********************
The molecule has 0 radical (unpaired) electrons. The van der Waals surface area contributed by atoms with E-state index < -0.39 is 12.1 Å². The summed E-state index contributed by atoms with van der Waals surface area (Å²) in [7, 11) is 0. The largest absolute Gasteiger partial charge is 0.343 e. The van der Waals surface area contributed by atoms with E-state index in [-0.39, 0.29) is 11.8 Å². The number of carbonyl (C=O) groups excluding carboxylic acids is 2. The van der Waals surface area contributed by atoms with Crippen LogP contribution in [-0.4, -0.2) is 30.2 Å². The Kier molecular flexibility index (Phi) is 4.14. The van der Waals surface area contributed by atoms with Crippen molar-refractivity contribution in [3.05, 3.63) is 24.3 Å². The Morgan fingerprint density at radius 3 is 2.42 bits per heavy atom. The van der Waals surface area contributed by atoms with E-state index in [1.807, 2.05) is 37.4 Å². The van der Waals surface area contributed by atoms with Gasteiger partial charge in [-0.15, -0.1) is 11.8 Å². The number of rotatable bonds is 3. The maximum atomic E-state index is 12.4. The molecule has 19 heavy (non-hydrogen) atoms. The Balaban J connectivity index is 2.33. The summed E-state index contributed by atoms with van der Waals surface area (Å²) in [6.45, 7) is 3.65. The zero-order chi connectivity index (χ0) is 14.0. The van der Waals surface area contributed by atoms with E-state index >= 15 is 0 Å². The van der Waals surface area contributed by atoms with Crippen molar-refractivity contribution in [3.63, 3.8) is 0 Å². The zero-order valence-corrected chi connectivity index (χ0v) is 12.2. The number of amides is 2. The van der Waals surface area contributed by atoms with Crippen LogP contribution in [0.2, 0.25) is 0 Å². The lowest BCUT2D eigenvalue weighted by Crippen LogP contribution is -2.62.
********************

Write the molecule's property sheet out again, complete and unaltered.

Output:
The molecule has 0 radical (unpaired) electrons. The van der Waals surface area contributed by atoms with E-state index < -0.39 is 12.1 Å². The summed E-state index contributed by atoms with van der Waals surface area (Å²) in [7, 11) is 0. The largest absolute Gasteiger partial charge is 0.343 e. The van der Waals surface area contributed by atoms with E-state index in [-0.39, 0.29) is 11.8 Å². The number of carbonyl (C=O) groups excluding carboxylic acids is 2. The van der Waals surface area contributed by atoms with Crippen LogP contribution in [-0.4, -0.2) is 30.2 Å². The Kier molecular flexibility index (Phi) is 4.14. The van der Waals surface area contributed by atoms with Crippen molar-refractivity contribution in [3.05, 3.63) is 24.3 Å². The Morgan fingerprint density at radius 3 is 2.42 bits per heavy atom. The van der Waals surface area contributed by atoms with E-state index in [1.807, 2.05) is 37.4 Å². The van der Waals surface area contributed by atoms with Gasteiger partial charge in [-0.15, -0.1) is 11.8 Å². The number of rotatable bonds is 3. The maximum atomic E-state index is 12.4. The molecule has 19 heavy (non-hydrogen) atoms. The Balaban J connectivity index is 2.33. The summed E-state index contributed by atoms with van der Waals surface area (Å²) in [6.45, 7) is 3.65. The zero-order chi connectivity index (χ0) is 14.0. The van der Waals surface area contributed by atoms with E-state index >= 15 is 0 Å². The van der Waals surface area contributed by atoms with Crippen molar-refractivity contribution in [3.63, 3.8) is 0 Å². The zero-order valence-corrected chi connectivity index (χ0v) is 12.2. The number of amides is 2. The van der Waals surface area contributed by atoms with Crippen LogP contribution in [0.2, 0.25) is 0 Å². The lowest BCUT2D eigenvalue weighted by Crippen LogP contribution is -2.62.